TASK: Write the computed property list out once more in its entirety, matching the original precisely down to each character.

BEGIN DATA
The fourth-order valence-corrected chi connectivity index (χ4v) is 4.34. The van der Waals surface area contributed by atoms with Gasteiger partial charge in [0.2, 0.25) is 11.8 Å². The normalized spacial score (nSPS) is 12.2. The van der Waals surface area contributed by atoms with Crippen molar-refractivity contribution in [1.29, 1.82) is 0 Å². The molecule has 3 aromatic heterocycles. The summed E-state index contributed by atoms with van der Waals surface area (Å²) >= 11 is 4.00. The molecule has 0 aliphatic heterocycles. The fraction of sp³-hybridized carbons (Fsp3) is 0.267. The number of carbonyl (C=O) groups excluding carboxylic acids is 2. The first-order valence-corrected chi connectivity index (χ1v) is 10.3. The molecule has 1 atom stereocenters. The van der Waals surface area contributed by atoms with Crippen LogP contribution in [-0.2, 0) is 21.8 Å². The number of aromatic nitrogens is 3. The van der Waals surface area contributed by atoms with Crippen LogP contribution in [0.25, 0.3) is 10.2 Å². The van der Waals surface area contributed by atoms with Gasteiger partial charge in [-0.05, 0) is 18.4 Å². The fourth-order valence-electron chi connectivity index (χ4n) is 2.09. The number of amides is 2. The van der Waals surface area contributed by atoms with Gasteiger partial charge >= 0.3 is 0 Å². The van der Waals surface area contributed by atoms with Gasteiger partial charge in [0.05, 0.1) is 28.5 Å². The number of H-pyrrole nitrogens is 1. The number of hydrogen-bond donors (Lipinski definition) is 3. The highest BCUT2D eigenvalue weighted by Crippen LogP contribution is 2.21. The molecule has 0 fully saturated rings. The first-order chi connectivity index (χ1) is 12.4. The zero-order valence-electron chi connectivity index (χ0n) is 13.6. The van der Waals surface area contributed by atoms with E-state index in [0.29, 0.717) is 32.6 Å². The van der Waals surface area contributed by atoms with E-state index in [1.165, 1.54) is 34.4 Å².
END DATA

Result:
The fourth-order valence-corrected chi connectivity index (χ4v) is 4.34. The van der Waals surface area contributed by atoms with Gasteiger partial charge in [0.2, 0.25) is 11.8 Å². The normalized spacial score (nSPS) is 12.2. The van der Waals surface area contributed by atoms with Crippen molar-refractivity contribution in [1.29, 1.82) is 0 Å². The molecule has 3 aromatic heterocycles. The summed E-state index contributed by atoms with van der Waals surface area (Å²) >= 11 is 4.00. The molecule has 0 aliphatic heterocycles. The fraction of sp³-hybridized carbons (Fsp3) is 0.267. The number of carbonyl (C=O) groups excluding carboxylic acids is 2. The first-order valence-corrected chi connectivity index (χ1v) is 10.3. The molecule has 1 atom stereocenters. The van der Waals surface area contributed by atoms with Crippen LogP contribution in [-0.2, 0) is 21.8 Å². The number of aromatic nitrogens is 3. The van der Waals surface area contributed by atoms with Crippen LogP contribution in [0.25, 0.3) is 10.2 Å². The van der Waals surface area contributed by atoms with Gasteiger partial charge in [-0.05, 0) is 18.4 Å². The fourth-order valence-electron chi connectivity index (χ4n) is 2.09. The number of amides is 2. The van der Waals surface area contributed by atoms with Gasteiger partial charge >= 0.3 is 0 Å². The van der Waals surface area contributed by atoms with Gasteiger partial charge in [0.05, 0.1) is 28.5 Å². The number of H-pyrrole nitrogens is 1. The number of hydrogen-bond donors (Lipinski definition) is 3. The highest BCUT2D eigenvalue weighted by Crippen LogP contribution is 2.21. The molecule has 0 fully saturated rings. The first-order chi connectivity index (χ1) is 12.4. The zero-order valence-electron chi connectivity index (χ0n) is 13.6. The van der Waals surface area contributed by atoms with E-state index in [0.29, 0.717) is 32.6 Å². The van der Waals surface area contributed by atoms with E-state index in [1.165, 1.54) is 34.4 Å².